So, we have a new fixed-route bus service for the Chew Valley starting on April 8. Hurrah!

Given that most people we surveyed who commute to Bristol were driving in a single occupancy car, this is a potential of 29 cars off the road each day.

Less pollution, congestion and a lower carbon footprint for individuals and the Chew Valley. Please get on board and be part of this journey to decarbonisation.

The success of this bid in winning WESTlocal funding hinged on getting a clear evidence-based argument for the need for this route, drawn from surveys of the Chew Valley carried out last year..

But this is not a case of ‘job done’ for the Chew Valley CIC Sustainable Transport Partnership, who are managing this project, it is just the beginning.

It occurs to us that if people have their commuting needs covered by a bus journey and have perhaps dug out their bike or plumped for an e-bike to give some active travel to get to the bus stop, then maybe they can look to this mixture of active travel and public transport for other needs too, and even give up a car in their household. As the cost of living crisis continues to impact this could be a significant saving: no wear & tear on a vehicle, no insurance costs, no filling up the tank or forking out for parking.

For young people travelling to study or looking for their first job this new route could mean they decide not to get on the treadmill of car ownership but instead connect via public transport. South Bristol College and the City of Bristol College both become places people without car access can now apply to for their studies and as more people live at home when studying at University, the Universities of UWE and UOB are within reach.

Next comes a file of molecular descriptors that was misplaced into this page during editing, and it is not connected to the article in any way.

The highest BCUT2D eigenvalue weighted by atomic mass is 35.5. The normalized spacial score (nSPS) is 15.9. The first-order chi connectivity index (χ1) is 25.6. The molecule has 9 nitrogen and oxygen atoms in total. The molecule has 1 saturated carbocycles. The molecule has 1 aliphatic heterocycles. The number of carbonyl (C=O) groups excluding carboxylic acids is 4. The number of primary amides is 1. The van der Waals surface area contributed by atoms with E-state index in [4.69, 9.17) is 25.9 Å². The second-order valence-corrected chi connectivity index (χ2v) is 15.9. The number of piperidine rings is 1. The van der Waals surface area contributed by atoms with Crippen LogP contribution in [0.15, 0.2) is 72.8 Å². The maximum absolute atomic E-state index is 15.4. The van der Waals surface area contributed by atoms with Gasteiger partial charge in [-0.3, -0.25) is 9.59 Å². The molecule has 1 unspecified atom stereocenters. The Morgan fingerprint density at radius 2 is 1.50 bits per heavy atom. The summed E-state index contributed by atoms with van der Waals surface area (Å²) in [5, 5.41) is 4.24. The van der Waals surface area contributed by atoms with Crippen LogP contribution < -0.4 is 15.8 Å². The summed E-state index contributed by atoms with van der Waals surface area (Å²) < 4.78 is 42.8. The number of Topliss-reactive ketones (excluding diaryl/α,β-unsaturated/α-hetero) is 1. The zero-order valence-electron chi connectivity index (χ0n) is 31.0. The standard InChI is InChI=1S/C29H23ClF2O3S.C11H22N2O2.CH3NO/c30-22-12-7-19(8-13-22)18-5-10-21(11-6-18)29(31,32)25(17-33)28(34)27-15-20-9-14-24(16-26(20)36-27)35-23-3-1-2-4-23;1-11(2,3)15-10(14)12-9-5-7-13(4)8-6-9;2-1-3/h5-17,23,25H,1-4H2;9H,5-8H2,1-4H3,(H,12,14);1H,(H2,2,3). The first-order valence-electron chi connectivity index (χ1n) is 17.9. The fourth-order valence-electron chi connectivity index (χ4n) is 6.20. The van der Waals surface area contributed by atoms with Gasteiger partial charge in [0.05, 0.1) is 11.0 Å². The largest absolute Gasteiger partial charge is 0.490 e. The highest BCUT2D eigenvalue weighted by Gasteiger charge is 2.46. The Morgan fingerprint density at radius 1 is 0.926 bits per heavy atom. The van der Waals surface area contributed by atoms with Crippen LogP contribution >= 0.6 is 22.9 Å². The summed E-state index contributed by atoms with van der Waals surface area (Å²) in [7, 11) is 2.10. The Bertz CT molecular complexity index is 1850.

Westlink zones of travel have been redesigned and will roll out from April 8. By curbing how far people can travel on WESTlink and returning it to its original purpose of short hops and linking journeys, there may be more rides available in the Chew Valley than is currently the case. In addition, the X91 Chew Valley Sprint will take the pressure off WESTlink delivering the peak of commuter journeys.

We don’t see the X91 as an end in itself but rather the first step in getting really useful fixed-route bus services that serve the people of the Chew Valley.